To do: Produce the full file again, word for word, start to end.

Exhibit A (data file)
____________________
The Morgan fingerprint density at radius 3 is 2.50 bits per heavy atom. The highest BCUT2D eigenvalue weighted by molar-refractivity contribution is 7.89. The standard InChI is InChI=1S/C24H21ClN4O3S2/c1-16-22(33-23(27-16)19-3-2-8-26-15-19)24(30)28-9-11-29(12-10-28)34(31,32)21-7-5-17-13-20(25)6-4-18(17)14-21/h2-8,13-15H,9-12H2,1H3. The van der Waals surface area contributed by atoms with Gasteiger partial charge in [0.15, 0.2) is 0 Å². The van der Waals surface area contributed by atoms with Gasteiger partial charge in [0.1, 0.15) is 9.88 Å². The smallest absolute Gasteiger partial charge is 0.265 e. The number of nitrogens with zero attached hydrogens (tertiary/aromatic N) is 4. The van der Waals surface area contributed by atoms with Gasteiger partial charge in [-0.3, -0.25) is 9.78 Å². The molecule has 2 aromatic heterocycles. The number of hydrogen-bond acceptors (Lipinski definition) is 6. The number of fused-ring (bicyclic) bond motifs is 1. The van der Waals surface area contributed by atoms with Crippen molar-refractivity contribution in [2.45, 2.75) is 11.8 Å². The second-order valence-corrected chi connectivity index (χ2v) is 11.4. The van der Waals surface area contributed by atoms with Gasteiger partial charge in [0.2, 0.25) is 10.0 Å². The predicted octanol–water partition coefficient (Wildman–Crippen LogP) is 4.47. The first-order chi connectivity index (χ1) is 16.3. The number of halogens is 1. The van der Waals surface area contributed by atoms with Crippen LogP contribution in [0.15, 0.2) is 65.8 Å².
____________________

The Morgan fingerprint density at radius 3 is 2.50 bits per heavy atom. The highest BCUT2D eigenvalue weighted by molar-refractivity contribution is 7.89. The standard InChI is InChI=1S/C24H21ClN4O3S2/c1-16-22(33-23(27-16)19-3-2-8-26-15-19)24(30)28-9-11-29(12-10-28)34(31,32)21-7-5-17-13-20(25)6-4-18(17)14-21/h2-8,13-15H,9-12H2,1H3. The van der Waals surface area contributed by atoms with Gasteiger partial charge in [0.15, 0.2) is 0 Å². The van der Waals surface area contributed by atoms with Gasteiger partial charge in [0.1, 0.15) is 9.88 Å². The smallest absolute Gasteiger partial charge is 0.265 e. The number of nitrogens with zero attached hydrogens (tertiary/aromatic N) is 4. The van der Waals surface area contributed by atoms with Gasteiger partial charge in [-0.3, -0.25) is 9.78 Å². The molecule has 2 aromatic heterocycles. The number of hydrogen-bond acceptors (Lipinski definition) is 6. The number of fused-ring (bicyclic) bond motifs is 1. The van der Waals surface area contributed by atoms with Crippen molar-refractivity contribution in [2.45, 2.75) is 11.8 Å². The second-order valence-corrected chi connectivity index (χ2v) is 11.4. The van der Waals surface area contributed by atoms with Gasteiger partial charge in [0.2, 0.25) is 10.0 Å². The predicted octanol–water partition coefficient (Wildman–Crippen LogP) is 4.47. The first-order chi connectivity index (χ1) is 16.3. The number of halogens is 1. The van der Waals surface area contributed by atoms with Crippen LogP contribution in [0.15, 0.2) is 65.8 Å².